So, with all that being said, this is what I want to discuss: should Muslim women in America wait to wear the hijab until a much later age to avoid the perceived complications it may administer? Yes, wearing the hijab makes you stand out in society. Yes, Muslims have a negative image thanks to the media and extremists actions of a few. Is it fair to say though that hijab should be pushed aside until society is “more accepting?” I have heard some women say lately that they have a good standing with their childrens’ school, parents of their friends, and teammates. Meaning, that they feel they are giving a good image of Muslims, showing how modern and non-threatening we are. To them, wearing the hijab would make them seem “extreme.” They think that if they “win” these people over with their “normalcy” then 20 years down the road put on the hijab, these people will be more accepting. Also, they don’t feel that it is fair for their kids to have to explain to people why their mother “wears that thing on her head.”

I have to disagree.

I think that you can still present a positive image of Muslims as a woman who wears hijab. So what if your kids have to explain why you wear hijab? Are you ashamed to have them do that? Why is it such a big deal? It seems to me that although you feel you are being a modern Muslim, you are hiding what Islam really is. Hijab can be a beautiful thing, even “modern” as you so like to emulate.

It seems to me that what people want to do is “win” people over with their personality and then wear the hijab once they are confident that they will be accepted. However, no one ever said that wearing hijab was easy. You stick out like a sore thumb in society, especially here in the US. So there is a bit of a struggle, but that is to be expected. My job requires me to speak in front of 40 strangers every week and get them to trust and respect me enough to learn things that will help them become more successful at work. It may sound like it is hard, especially for a hijabi training mostly in the midwest, but it honestly is not.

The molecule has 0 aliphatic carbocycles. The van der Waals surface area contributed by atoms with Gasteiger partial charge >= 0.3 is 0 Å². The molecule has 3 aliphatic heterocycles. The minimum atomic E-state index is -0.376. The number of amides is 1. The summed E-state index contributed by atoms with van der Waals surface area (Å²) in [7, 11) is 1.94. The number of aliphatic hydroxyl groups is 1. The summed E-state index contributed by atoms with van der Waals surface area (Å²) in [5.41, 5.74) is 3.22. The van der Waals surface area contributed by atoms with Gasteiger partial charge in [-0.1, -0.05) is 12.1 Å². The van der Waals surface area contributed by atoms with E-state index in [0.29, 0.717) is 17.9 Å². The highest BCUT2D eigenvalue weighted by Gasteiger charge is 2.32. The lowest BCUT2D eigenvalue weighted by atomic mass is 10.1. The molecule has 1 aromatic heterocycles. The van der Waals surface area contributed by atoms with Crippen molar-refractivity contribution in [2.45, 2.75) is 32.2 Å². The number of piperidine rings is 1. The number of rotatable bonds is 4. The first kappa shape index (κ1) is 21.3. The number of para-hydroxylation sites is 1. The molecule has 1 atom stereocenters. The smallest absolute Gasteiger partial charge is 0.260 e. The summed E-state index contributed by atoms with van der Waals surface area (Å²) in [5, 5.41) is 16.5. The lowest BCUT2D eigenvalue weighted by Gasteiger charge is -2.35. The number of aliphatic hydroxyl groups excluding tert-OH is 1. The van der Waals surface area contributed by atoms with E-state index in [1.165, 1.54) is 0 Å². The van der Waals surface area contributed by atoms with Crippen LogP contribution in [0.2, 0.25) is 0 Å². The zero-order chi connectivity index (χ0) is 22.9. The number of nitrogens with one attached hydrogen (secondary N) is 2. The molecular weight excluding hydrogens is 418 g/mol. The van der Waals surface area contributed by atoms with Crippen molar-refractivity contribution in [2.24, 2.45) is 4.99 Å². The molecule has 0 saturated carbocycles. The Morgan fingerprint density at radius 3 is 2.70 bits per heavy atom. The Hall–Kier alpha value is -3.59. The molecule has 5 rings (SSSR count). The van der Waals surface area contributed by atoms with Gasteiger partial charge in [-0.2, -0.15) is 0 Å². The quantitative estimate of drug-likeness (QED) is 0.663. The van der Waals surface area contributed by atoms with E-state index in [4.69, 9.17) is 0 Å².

I never feel uncomfortable or uneasy walking into a room. I’m not wondering if people are judging me or calling me a terrorist under their breath. If anyone has ever had any reservation about who I am, I have never heard it. What I HAVE heard, however, are people saying that they give me credit for wearing hijab in such an unforgiving society. I have girls who come up to me, grateful to see a minority female in corporate America. My hijab has given me more power and confidence than could have ever been thought imaginable.

So to all those women out there who don’t want to wear hijab because it will draw attention to them, I say this:

It’s best you don’t wear it until you are 100% invested. Even then, you will still have doubts. What you need to remember is that in our society, people will judge you no matter what. If it’s not for your hijab, it’s for your name. If not for your name, for your skin color. If not for that, then the color of your hair. You can choose to not wear hijab, but if you are seeking to live without judgement, you will never find that.

When I first got this job, I was in Chicago at dinner with my boss. Over our appetizers, he confided in me that he was worried about me training employees. I was confused as I asked him why. He told me he was afraid of how people would react to me. I personally had not thought of that, as those things never cross my mind. I almost laughed at him but I saw how serious he looked. He told me that when I walked into my interview, he instantly got nervous. Not because I was Muslim, but because he wasn’t sure how people would perceive me.